After going through the trauma of breast cancer itself and having a mastectomy, women's options for breast reconstruction often don't feel like options at all. And far too many breast cancer survivors have become victims of botched reconstructions that doctors try to pass off as "amazing." That's why Suzanne Somers, who was diagnosed with breast cancer in 2001, felt compelled to pass on the options offered to her and most women -- implants (plural, meaning they would have to also remove her healthy breast) or a TRAM flap, a procedure that uses muscle, fat, and skin from the abdomen to create a new breast. Now, in the latest installment of her CafeMom Studios series, Suzanne Somers Breaking Through, the actress, author, and activist tells the story of her brave exploration of another route: stem cell breast reconstruction.
It's a controversial procedure that hasn't been given the green light in the U.S. yet -- for various reasons.
Basically, during the procedure, fat from another part of a woman's body -- along with a high concentration of her very own stem cells -- are injected into the breast. Stem cells are thought to help preserve and even regenerate fat cells by stimulating growth of blood vessels. But the controversy has been linked to worry that fat can "calcify" in the breast and obscure mammograms or possibly be mistaken for fibrous cancer growths. Oh, and of course, there's constant tongue-clucking from conservative America about the use of stems cells in the first place.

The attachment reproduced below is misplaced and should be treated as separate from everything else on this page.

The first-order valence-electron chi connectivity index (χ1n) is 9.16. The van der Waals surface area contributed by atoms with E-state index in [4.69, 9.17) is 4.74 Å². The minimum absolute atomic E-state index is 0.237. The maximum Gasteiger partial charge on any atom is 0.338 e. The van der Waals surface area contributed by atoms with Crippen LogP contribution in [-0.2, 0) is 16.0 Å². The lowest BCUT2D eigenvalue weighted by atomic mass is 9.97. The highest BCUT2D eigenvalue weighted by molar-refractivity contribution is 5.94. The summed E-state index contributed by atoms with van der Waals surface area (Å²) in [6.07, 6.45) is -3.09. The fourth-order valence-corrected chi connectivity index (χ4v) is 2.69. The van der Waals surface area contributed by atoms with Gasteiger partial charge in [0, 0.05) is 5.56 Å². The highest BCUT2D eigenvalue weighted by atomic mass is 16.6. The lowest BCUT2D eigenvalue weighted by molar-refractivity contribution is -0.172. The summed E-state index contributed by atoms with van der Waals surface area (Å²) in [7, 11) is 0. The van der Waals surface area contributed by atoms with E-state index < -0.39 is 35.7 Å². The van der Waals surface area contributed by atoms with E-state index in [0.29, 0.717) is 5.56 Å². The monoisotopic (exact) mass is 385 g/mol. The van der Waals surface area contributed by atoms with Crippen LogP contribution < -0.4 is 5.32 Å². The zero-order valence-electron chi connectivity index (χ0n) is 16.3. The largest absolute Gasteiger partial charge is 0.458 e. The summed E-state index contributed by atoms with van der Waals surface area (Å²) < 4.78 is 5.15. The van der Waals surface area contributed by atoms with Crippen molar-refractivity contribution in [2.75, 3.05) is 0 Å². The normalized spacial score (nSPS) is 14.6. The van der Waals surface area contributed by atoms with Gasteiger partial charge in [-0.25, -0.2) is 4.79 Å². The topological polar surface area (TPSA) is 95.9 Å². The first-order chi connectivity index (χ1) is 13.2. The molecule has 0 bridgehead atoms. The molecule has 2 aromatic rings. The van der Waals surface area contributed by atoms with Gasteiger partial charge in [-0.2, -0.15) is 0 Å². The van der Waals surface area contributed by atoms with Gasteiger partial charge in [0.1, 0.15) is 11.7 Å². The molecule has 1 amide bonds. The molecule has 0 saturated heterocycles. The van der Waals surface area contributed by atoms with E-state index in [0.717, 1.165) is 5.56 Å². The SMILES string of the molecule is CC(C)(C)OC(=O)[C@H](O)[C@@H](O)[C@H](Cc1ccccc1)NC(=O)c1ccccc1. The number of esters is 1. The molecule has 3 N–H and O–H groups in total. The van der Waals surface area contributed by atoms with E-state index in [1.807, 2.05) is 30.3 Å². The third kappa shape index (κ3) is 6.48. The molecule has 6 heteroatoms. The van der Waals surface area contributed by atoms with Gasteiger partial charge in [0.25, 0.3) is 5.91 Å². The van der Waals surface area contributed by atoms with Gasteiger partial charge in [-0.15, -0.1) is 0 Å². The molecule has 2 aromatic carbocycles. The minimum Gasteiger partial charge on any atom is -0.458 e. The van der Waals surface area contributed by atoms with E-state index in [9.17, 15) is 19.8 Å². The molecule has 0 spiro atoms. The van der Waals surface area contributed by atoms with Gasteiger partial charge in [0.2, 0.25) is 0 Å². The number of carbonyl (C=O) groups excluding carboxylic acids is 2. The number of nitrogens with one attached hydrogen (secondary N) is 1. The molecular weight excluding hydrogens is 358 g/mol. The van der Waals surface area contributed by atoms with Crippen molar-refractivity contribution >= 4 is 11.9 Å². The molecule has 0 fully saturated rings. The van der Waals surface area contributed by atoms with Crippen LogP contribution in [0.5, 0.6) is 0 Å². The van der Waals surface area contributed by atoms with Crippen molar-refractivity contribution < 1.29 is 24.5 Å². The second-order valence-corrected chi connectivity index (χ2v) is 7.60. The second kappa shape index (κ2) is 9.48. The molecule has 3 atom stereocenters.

So, as you can imagine, Somers had to fight and jump through hoops for her chance -- and in turn, other American women's chance -- to have her breasts reconstructed in this innovative, still experimental way. She had to do it through a clinical trial, and she became the first woman in the U.S. to have the procedure. Check out the video of her telling (and showing) her story. (Warning: It's a bit graphic, but truly fascinating!)
Suzanne and the other women's stories bring you to tears, right? Me too ... It's absolutely astonishing to see how this procedure works. But as emotional as it made Suzanne and as it should make any woman, the fact that this isn't already our first line option for breast reconstruction is also truly maddening. Breast cancer survivors deserve better. With hope, Suzanne's journey will pave the way for American women to have better without delay.
What do you think about Suzanne's story and this possible option for breast reconstruction?
Image via YouTube